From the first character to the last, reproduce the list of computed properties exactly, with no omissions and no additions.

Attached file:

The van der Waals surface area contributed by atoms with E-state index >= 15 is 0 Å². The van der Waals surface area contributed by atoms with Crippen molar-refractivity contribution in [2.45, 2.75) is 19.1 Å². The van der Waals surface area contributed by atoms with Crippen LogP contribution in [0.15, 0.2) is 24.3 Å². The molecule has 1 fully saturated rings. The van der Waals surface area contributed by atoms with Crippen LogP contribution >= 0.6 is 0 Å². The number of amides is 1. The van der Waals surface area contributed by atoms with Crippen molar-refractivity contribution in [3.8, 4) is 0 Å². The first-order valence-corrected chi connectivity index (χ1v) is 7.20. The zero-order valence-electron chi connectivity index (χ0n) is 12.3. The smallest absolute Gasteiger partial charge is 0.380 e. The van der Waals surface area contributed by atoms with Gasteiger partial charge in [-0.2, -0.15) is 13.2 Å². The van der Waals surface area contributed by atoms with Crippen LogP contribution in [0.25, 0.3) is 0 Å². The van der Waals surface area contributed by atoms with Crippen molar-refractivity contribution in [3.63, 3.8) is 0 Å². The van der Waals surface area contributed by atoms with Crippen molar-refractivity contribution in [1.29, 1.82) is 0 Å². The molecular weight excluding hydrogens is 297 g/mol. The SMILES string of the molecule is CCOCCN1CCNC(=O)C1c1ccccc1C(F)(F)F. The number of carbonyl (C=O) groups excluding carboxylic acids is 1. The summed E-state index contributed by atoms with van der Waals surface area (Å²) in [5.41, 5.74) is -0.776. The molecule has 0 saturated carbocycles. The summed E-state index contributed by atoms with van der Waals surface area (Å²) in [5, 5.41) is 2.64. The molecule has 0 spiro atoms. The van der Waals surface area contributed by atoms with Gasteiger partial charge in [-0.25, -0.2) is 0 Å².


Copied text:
The van der Waals surface area contributed by atoms with E-state index >= 15 is 0 Å². The van der Waals surface area contributed by atoms with Crippen molar-refractivity contribution in [2.45, 2.75) is 19.1 Å². The van der Waals surface area contributed by atoms with Crippen LogP contribution in [0.15, 0.2) is 24.3 Å². The molecule has 1 fully saturated rings. The van der Waals surface area contributed by atoms with Crippen LogP contribution >= 0.6 is 0 Å². The number of amides is 1. The van der Waals surface area contributed by atoms with Crippen molar-refractivity contribution in [3.8, 4) is 0 Å². The first-order valence-corrected chi connectivity index (χ1v) is 7.20. The zero-order valence-electron chi connectivity index (χ0n) is 12.3. The smallest absolute Gasteiger partial charge is 0.380 e. The van der Waals surface area contributed by atoms with Gasteiger partial charge in [-0.2, -0.15) is 13.2 Å². The van der Waals surface area contributed by atoms with Crippen LogP contribution in [0.25, 0.3) is 0 Å². The van der Waals surface area contributed by atoms with Crippen molar-refractivity contribution in [3.63, 3.8) is 0 Å². The van der Waals surface area contributed by atoms with Crippen molar-refractivity contribution in [1.29, 1.82) is 0 Å². The molecular weight excluding hydrogens is 297 g/mol. The SMILES string of the molecule is CCOCCN1CCNC(=O)C1c1ccccc1C(F)(F)F. The number of carbonyl (C=O) groups excluding carboxylic acids is 1. The summed E-state index contributed by atoms with van der Waals surface area (Å²) in [5.41, 5.74) is -0.776. The molecule has 0 saturated carbocycles. The summed E-state index contributed by atoms with van der Waals surface area (Å²) in [5, 5.41) is 2.64. The molecule has 0 spiro atoms. The van der Waals surface area contributed by atoms with Gasteiger partial charge in [-0.25, -0.2) is 0 Å².